The state proposes keeping the current water-quality standards for polychlorinated biphenyls and mercury, which come from many sources other that discharges from pipes. Mercury, for example, can be released into the air by coal-fired power plants, travel across the ocean and become deposited into local waterways. PCBs, which are widespread through the food web, can come from unregulated stormwater and sediments deposited years ago.

Arsenic, on the other hand, can occur naturally in levels higher than what would be allowed under water-quality standards calculated in the normal way. The state proposes to set the water-quality standard for arsenic at the level allowed for drinking water.

For these problem chemicals, Inslee said dischargers cannot reasonably be held accountable for chemical levels beyond their control.

Cleaning up the rest

Going into this year’s legislative session, Inslee proposed a bill to go after the worst nonpoint pollution in concert with newly proposed cleanup standards. The legislation included a process and funding for conducting chemical investigations and developing chemical action plans, but it failed to pass the Legislature.

Since then, the EPA released its own rule with the proviso that it would consider another state proposal if one is submitted before EPA completes its review process.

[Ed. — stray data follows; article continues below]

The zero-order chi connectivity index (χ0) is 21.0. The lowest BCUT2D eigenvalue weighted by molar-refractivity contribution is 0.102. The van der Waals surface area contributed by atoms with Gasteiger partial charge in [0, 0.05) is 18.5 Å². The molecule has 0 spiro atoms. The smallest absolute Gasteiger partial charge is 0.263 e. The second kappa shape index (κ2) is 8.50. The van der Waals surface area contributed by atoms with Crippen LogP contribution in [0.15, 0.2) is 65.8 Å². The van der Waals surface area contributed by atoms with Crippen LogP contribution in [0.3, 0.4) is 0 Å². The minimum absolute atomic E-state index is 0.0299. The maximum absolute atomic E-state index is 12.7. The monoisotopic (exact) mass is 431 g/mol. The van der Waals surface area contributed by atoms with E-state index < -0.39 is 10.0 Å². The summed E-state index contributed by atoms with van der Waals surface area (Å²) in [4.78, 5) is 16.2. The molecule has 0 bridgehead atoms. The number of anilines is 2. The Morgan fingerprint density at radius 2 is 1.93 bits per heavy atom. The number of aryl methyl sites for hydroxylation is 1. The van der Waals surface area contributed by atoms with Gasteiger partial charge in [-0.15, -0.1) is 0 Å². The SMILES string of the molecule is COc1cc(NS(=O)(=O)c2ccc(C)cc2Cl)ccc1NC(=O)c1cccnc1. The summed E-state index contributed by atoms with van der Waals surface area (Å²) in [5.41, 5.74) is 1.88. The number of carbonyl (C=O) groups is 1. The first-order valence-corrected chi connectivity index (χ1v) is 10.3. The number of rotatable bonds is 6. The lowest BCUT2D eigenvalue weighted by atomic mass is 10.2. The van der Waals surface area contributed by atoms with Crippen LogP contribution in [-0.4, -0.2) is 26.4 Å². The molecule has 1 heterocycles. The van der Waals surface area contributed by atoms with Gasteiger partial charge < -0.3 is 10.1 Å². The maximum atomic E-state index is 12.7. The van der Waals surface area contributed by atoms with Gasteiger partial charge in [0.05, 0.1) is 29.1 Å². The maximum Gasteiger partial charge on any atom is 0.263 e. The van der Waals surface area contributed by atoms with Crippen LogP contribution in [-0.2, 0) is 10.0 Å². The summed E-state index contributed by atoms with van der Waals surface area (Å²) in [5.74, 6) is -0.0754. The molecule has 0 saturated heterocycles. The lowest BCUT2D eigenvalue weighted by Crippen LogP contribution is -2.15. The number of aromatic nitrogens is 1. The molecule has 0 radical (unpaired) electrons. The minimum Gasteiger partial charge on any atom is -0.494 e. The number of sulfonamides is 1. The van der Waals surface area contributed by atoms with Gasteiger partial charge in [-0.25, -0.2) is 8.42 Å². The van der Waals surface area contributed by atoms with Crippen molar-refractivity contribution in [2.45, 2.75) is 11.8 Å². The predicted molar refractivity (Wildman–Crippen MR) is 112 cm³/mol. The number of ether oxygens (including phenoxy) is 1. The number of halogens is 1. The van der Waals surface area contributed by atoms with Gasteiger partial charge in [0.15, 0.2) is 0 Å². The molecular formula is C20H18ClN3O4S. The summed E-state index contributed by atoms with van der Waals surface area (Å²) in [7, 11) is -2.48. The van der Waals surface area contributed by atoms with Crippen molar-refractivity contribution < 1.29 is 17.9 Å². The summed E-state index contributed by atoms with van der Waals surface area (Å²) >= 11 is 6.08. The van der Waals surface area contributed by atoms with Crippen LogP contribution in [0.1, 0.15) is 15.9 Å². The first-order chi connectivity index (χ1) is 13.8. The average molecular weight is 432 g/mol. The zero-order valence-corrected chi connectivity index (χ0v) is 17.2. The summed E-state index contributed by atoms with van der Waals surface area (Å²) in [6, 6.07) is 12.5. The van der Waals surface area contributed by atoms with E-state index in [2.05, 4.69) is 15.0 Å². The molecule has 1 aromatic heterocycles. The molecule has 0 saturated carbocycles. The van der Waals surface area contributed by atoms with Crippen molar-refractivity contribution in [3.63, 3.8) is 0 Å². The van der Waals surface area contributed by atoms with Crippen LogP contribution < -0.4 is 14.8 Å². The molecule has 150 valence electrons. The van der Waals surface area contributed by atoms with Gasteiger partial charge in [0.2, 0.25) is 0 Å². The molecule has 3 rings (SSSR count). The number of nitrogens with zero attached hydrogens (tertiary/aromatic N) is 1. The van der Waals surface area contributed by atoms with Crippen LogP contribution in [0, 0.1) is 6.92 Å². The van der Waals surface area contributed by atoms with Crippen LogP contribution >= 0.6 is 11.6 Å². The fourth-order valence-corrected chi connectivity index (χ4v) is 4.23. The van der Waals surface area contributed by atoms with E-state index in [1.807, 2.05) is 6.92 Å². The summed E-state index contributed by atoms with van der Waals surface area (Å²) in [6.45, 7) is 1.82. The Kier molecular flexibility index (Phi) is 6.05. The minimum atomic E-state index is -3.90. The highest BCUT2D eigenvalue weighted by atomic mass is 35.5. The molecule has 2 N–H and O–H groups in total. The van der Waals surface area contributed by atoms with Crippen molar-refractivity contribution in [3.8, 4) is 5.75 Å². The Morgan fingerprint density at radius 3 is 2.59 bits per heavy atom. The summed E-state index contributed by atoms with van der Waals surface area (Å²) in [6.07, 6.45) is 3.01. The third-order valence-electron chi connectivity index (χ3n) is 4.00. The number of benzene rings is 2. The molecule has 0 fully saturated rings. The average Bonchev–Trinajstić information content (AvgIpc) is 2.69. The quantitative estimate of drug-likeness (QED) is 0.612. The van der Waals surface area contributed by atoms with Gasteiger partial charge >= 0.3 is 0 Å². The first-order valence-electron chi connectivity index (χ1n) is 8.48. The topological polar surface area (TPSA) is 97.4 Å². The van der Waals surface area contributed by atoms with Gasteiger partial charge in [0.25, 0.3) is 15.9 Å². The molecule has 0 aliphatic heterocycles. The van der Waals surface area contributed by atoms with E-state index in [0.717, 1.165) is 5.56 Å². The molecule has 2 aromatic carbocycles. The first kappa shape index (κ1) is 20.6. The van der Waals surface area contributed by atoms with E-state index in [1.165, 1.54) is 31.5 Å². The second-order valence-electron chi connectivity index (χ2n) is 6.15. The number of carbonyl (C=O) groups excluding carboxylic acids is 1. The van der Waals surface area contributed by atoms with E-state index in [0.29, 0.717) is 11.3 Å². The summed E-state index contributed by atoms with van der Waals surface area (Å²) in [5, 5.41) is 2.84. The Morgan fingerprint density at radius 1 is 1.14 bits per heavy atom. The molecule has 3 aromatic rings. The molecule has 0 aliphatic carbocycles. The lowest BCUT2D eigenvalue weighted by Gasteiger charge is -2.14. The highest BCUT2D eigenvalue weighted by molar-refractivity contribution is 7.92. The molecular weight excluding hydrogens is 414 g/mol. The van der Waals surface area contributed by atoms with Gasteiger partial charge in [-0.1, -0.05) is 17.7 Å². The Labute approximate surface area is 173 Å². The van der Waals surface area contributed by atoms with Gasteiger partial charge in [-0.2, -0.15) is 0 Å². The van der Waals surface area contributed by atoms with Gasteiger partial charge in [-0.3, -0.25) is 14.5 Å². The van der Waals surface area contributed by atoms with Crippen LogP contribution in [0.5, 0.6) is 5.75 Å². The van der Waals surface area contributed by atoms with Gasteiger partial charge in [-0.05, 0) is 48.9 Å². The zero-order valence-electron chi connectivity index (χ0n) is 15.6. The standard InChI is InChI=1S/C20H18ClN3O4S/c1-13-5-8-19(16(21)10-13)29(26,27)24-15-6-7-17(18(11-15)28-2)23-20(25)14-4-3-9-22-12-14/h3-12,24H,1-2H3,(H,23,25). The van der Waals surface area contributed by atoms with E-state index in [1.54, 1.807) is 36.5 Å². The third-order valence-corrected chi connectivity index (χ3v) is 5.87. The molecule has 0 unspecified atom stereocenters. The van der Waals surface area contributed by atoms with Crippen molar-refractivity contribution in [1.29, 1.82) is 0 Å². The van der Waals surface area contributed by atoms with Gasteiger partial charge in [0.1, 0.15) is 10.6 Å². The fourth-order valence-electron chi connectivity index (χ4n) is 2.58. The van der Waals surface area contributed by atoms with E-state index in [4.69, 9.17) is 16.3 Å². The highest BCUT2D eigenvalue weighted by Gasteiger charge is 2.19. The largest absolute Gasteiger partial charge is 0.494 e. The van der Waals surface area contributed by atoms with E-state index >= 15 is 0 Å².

Inslee said he is still concerned that the new clean water standards address only limited pollutants, and in many cases not even the right ones.

“The proposed rule only regulates 96 chemicals, yet there are hundreds of toxics that come from everyday products,” he said. “The toxics package we sent to the Legislature would have helped us take a hard run at those to make a much more meaningful difference in making our water safer and healthier.”

Tribal and environmental concerns

Tribal and environmental officials were skeptical of the governor’s latest approach.

“Tribes were pleased to hear today that Gov. Inslee now supports maintaining the current state cancer risk rate to protect us all from toxins in our state’s waters,” said Lorraine Loomis, chairwoman of the Northwest Indian Fisheries Commission.

Tribes remain concerned, however, that Inslee’s proposed standards will not be as protective as the EPA’s.

“We believe that the EPA’s proposed standards are based on the best available science and offer strong protection in a timely manner,” Loomis said. “We expect state standards to be measured against the bar that EPA has set.”

Chris Wilke, executive director of Puget Soundkeeper Alliance, said his concern is that Ecology’s approach won’t result in any meaningful efforts to clean up the state’s waterways.

“Ecology must not return to its earlier failed approach of giving the appearance of protection while riddling the rule with loopholes,” Wilke said in a preopared statement. “Governor Inslee must do everything possible to protect the most vulnerable from the devastating effects of neurotoxins such as mercury and other harmful chemicals.”